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An exhibition… on the exhibition of future impressionists
une-exposition-sur-lexposition-des-futurs-impressionnistes - ARTACTIF
May 2024 | Reading time: 23 Min | 0 Comment(s)

About the exhibition “Paris 1874. Inventing Impressionism”, visible at the Musée d’Orsay in Paris from March 26 to July 14, then at the National Gallery of Art in Washington from September 8 to January 19.

If you don't yet know that Impressionism is 150 years old, it's because you've just come out of your cave, from a long retreat at the convent or from the moon! The celebration of this anniversary is indeed almost everywhere. And not only on the front page of Connaissance des arts magazine this March, which devotes beautiful, nicely illustrated pages to the event. The brilliant idea of crowning the major exhibition at the Orsay Museum with loans of Impressionist, pre, post or para-Impressionist works of art throughout France ensures increased promotion of the event. No less than one hundred and seventy-eight works are currently on loan to thirty-four partner institutions, spread across thirteen regions. Please note, as with Cinderella, there is one condition for this exceptional release: the works of art must all be back in Paris before the opening of the Olympic Games! However, you should not overdo it...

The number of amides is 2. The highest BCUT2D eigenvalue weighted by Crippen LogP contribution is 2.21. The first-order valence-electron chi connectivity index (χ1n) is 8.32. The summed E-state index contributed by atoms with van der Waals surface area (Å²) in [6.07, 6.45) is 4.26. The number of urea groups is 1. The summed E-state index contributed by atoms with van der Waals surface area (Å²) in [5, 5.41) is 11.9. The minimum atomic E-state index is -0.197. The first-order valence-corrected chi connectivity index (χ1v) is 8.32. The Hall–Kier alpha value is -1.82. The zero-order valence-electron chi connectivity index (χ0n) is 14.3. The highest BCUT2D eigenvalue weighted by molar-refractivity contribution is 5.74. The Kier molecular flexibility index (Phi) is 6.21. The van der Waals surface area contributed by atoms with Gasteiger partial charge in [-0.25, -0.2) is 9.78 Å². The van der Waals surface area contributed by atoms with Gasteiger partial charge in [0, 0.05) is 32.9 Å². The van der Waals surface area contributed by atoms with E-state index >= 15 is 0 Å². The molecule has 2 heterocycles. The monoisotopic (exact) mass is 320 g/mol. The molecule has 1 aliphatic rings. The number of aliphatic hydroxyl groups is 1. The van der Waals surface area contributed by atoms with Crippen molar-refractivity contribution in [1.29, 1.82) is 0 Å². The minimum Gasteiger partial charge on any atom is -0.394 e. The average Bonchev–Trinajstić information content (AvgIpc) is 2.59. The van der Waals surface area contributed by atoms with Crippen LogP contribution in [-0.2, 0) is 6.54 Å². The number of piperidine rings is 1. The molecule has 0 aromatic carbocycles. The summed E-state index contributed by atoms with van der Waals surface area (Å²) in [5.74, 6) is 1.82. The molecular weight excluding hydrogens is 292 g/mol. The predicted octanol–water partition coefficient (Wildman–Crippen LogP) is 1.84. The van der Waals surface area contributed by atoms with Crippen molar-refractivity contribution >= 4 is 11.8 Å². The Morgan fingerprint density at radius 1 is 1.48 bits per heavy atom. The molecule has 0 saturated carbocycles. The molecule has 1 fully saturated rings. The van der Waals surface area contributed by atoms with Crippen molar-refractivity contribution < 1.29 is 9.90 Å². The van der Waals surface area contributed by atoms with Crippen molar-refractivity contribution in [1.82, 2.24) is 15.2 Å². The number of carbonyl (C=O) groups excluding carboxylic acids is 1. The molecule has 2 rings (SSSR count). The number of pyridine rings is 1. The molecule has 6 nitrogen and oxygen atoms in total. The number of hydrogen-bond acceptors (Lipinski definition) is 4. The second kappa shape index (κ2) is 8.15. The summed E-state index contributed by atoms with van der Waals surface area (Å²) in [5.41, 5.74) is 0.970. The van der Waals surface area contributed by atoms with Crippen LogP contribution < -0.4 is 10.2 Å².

In short, take a look at the museum closest to you: there may be a painting on temporary exhibition to tell you about Impressionism in general, and its relationship with the artistic movement and the region in particular. For example, I had parked my caravan in Amiens last weekend, when I came face to face at the Musée de Picardie with Pierre Stépanoff, no more and no less the director of the establishment, in the process of speaking very brilliantly in front of a passionate crowd on the beginnings of impressionism and seaside leisure, in front of the very beautiful painting by Edouard Manet just hung the day before, On the beach, painted in Berck-les-Bains, a well-known vacation spot for Amiens residents. A painting whose legend says that grains of sand were even encrusted in the paint... Which the director of the Picardie museum hardly believes, knowing Manet well enough to affirm that the painter, even if he perhaps actually started his painting in the open air, necessarily completed it in the comfort of his studio. Without risking the slightest grain of sand stopping the wheels of its meticulous know-how.